Quaternary paleo-oceanography, pteropod preservation and stable-isotope record of the Red Sea

Ahuva Almogi-Labin, Boaz Luz, Jean Claude Duplessy

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78 Scopus citations


An abundance of pteropod species, their mode of preservation, and stable isotope ratios of carbon and oxygen in benthic and planktic foraminifera have been determined in core MD76-140 from the northern Red Sea. Isotopic data and benthic foraminiferal species indicate changes in O2 concentration in the bottom sediments. The glacial stages are characterized by an almost anoxic bottom, while the interglacial bottom was generally well ventilated. In general very well preserved pteropod shells occur in glacial oxygen-depleted intervals, and also on recent well ventilated bottoms. In the interglacial stages the preservation deteriorates, and in the most extreme cases there is a complete dissolution of the aragonitic shells. In these cases most of the assemblage is lost and the only traces of the original shells are their internal molds. These are cemented with high magnesium calcite (HMC) which is a more stable carbonate phase in bottom sediments of the interglacial. Dissolution of aragonite discriminates between large and small shells, the latter tend to be removed completely, while the larger ones may be preserved as internal HMC molds. Limacina inflata is more readily molded than L. trochiformis, and thus its relative abundance increases in poorly preserved assemblages. The state of aragonitic shell preservation depends on the degree of organic matter combustion in the sediments. Well preserved shells occur in sediments where the supply of organic matter is limited and O2 levels are high. Preservation deteriorates with increasing supply of organic carbon, O2 consumption and increasing production of CO2. In this case the dissolved carbonate is reprecipitated as HMC cement. With further increase in organic matter supply and reduced ventilation, nearly all oxygen is consumed and NO3- and subsequently SO42- become the oxidizing agents. This is followed by an increasing carbonate alkalinity and excellent aragonitic shell preservation.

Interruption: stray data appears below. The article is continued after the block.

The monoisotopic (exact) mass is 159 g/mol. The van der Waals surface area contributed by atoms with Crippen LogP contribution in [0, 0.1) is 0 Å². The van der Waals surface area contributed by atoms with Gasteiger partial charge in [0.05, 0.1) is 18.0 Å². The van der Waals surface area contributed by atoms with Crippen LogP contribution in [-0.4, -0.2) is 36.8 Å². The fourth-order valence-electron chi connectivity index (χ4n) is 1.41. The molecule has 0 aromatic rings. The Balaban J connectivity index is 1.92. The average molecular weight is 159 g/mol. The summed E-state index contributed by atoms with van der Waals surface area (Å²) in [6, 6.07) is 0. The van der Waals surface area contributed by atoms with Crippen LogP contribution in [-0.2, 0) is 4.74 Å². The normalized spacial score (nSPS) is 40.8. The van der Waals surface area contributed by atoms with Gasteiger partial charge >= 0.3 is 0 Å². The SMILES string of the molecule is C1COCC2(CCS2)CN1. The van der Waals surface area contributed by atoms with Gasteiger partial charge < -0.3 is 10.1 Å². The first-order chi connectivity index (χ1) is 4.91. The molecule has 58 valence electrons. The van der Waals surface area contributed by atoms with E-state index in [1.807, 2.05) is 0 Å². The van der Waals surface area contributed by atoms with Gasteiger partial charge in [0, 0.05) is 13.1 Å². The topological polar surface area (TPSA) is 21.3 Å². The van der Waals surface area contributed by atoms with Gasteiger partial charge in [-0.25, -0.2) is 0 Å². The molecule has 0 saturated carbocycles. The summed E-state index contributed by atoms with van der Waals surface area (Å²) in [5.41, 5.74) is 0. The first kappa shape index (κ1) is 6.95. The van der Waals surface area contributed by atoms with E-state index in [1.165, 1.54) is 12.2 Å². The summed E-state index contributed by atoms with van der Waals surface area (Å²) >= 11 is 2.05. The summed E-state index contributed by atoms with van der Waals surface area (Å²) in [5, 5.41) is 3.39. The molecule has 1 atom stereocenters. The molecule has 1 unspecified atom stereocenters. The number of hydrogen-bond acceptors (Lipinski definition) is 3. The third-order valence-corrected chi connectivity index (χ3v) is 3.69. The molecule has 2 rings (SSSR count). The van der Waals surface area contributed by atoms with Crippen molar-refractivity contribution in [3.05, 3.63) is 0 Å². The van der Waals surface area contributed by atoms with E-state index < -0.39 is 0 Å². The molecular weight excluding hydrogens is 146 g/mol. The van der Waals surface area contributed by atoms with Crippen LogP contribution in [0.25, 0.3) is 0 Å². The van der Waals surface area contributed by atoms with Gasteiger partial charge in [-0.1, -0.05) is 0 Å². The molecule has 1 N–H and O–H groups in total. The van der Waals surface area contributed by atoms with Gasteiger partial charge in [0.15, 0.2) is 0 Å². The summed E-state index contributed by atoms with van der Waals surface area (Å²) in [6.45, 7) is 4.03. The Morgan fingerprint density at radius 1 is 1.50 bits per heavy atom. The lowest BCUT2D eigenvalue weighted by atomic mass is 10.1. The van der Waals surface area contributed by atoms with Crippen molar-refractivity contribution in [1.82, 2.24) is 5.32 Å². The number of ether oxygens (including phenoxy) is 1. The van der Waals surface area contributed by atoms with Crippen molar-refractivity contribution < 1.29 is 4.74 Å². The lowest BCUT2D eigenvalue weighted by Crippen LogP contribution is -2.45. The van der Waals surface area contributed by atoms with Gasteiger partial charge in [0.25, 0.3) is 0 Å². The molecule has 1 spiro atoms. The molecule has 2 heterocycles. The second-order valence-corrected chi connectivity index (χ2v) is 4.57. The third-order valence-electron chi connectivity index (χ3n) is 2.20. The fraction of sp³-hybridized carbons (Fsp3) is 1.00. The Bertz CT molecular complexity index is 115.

Original languageEnglish
Pages (from-to)195-211
Number of pages17
JournalPalaeogeography, Palaeoclimatology, Palaeoecology
Issue number2-4
StatePublished - Dec 1986
Externally publishedYes


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